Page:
Bar-Ilan University's Parashat Hashavua Study Center

Parashat Vayehi

Lectures on the weekly Torah reading by the faculty of Bar-Ilan University in Ramat Gan, Israel. A project of the Faculty of Jewish Studies, Paul and Helene Shulman Basic Jewish Studies Center, and the Office of the Campus Rabbi. Published on the Internet under the sponsorship of Bar-Ilan University's International Center for Jewish Identity.
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Parashat Vayehi 5761/ 13 January 2001


"His Eyes are Darker than Wine"

Prof. Aaron Demsky
Department of Jewish History


Jacob's blessing to Judah (Gen. 49:8-12) can be divided into two themes. The first part (vv. 8-10) promises him dominion over his brothers and the crown in years to come. In this section Judah is compared to a lion's whelp (Heb. gur aryeh), words which have been preserved throughout the generations in traditional Jewish names such as Gur Aryeh and Aryeh (Leib) Judah. In the second part Jacob blesses Judah with excellent vineyards in the Judean hills (vv. 11-12):

He tethers his ass to a vine,

His ass's foal to a choice vine;

He washes his garment in wine,

His robe in blood of grapes.

His eyes are darker than wine;

His teeth are whiter than milk.

The first distich [verse in two parts] praises the strength of his vines, that they can be used to tether a young ass, which is quite an unruly beast. The second distich explains that the land of Judah will flow with great quantities of wine, so plentiful that one could wash one's garments in it.

The last distich, Hakhlili einayim mi-yayin, u-lven shinayim me-halav, and especially the rare word hakhlili, which occurs only twice in the entire Bible (here and in Proverbs 23:29-30), has been interpreted in a variety of ways. Saadiah Gaon interpreted it as "eyes deeper red than wine and teeth whiter than milk." He took the preposition mi (min) as a comparative, meaning "more than," and not as a causative, meaning "from," "as a result of," "because of" (cf. Rashi, Ibn Ezra, Rashbam), or as meaning "from large quantities of" (cf. Targum Onkelos).

As for the word hakhlili, it is generally agreed to refer to the deep red of wine, as is its meaning in modern Hebrew. This interpretation is supported by the two previous distichs that mention the "blood of grapes" and soreka, one of the choicest varieties of grape vines, whose fruit is deep red.

Opposing these exegetes is Nahmanides, who interprets hakhlili as coming from the root k-h-l (= blue) with a transposition of the letters het, kaf, lamed. Support for his view he takes from the biblical phrase kahalt einayikh, "you painted your eyes" (Ezek. 23:40); from Mishnaic Hebrew, "not until he write and tattoo with ink or with blue [Heb. kahol] or with anything that leaves a mark" (Makkot 3,6); and from Arabic, el-kahul, "substance for darkening the eyes." Having hakhlili eyes means they are kahlili, that is, "his eyes are blue [e.g., black, dark] from wine, and he cannot disguise his drunkenness, so his eyes must be painted constantly." Nahmanides concludes surprisingly that there is no blessing here: "Scripture speaks disparagingly of wine, of its bad outward effects, causing discoloring and sores." If so, then this distich not only yields us the paired words "tooth and eye," but also draws a contrast between black and white.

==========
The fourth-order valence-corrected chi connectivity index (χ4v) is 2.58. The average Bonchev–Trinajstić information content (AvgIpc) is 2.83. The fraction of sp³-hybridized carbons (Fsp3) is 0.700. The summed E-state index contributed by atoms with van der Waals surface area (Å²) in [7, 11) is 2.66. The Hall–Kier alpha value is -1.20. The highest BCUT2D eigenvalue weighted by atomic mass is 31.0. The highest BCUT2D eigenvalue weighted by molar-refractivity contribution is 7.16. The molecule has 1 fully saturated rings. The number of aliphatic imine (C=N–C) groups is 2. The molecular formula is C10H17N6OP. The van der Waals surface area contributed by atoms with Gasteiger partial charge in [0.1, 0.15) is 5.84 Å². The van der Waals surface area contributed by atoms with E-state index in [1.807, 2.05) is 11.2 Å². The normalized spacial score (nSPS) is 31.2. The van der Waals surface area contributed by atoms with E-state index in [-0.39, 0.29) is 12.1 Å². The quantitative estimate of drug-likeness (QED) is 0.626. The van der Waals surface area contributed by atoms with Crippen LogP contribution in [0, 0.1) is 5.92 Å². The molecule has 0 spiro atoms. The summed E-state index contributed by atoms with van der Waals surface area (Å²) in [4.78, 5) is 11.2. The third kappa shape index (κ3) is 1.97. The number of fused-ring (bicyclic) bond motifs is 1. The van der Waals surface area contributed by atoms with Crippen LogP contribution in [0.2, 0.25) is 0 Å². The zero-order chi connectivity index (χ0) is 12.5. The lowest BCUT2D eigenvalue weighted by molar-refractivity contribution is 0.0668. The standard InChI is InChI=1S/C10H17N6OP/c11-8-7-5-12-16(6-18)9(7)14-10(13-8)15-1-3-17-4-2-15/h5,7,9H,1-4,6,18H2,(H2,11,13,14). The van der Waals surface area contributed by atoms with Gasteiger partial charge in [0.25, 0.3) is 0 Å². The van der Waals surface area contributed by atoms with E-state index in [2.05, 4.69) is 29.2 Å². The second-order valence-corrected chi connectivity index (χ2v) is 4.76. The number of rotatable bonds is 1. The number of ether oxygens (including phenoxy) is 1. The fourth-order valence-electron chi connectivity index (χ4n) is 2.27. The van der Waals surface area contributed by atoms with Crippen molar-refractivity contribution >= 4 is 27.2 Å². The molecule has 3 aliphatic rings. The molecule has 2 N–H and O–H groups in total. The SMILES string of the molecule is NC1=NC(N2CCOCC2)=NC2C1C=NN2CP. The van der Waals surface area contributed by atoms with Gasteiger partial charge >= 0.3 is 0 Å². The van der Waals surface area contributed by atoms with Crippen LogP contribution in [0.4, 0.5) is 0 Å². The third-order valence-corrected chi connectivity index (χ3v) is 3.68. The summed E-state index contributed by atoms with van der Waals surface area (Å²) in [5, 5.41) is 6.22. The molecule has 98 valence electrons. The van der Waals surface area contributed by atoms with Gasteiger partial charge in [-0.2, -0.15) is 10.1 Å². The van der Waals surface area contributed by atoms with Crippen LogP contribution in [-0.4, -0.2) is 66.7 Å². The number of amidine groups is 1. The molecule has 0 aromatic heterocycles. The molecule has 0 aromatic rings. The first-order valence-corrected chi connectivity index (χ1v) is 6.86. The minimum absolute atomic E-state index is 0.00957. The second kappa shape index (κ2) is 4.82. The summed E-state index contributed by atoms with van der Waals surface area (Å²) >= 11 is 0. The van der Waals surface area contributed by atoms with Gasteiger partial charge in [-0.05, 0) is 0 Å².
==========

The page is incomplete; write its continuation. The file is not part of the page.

In 1972 a finding was publicized of a wine jar discovered fully intact, finely engraved with a Hebrew inscription. The jar had apparently been found in illegal excavations in one of the villages in the Judean hills. Its inscription was deciphered by Prof. Nahman Avigad as follows: "For Yehezyahu. Wine. Kahol" plus a sign indicating its measure (perhaps an issaron). The jar is dated to the seventh-eighth century B.C.E. and is now on display at the Israel Museum in Jerusalem. Avigad interpreted the new term, "wine kahol" as designating the vineyard from which it came, that is, "wine from the village Beit-Kahil," which is approximately four kilometers northwest of Hebron.[1]

In the light of Nahmanides' interpretation of hakhlili einayim, we could also interpret this inscription as indicating a type of wine classified by its dark color; for in the language of the Sages we find, "Black is similar to kahol" (Kiddushin 12a). In this case, the wine would have a dark, almost black color. Compare the Mishnah, Niddah 9,11: "There are grapes that produce red wine, and there are grapes whose wine is black." In Akkadian as well the word ekelu, equivalent to the Hebrew root h-kh-l, means the dark color of eyes (the modern sense of kahol as blue is a later development, possibly dating to the Middle Ages).

I believe this to be a highly instructive example of Scripture shedding light on our understanding of an archeological finding, and of the archeological finding casting new light on an ancient exegetical difficulty. Relying both on Saadiah Gaon's interpretation and on Nahmanides, in addition to Genesis Rabbah 98.10: "Hakhlili einayim mi-yayin--These are the people from the south, whose eyes are dark (kehulot), and whose talent lends itself to Torah study," the distich could be interpreted as a blessing, and not as expressing disapproval of wine. The blessing would be that the eyes of the descendants of Judah be darker and more beautiful than the deep color of the excellent wine derived from the grapes that grow in the Judean hills.




[1] N. Avigad, "Two Hebrew Inscriptions on Wine Jars", Israel Exploration Journal 22 (1972), pp. 1-5.

A. Demsky, "Dark Wine from Judah," Israel Exploration Journal 22 (1972), pp. 233-234.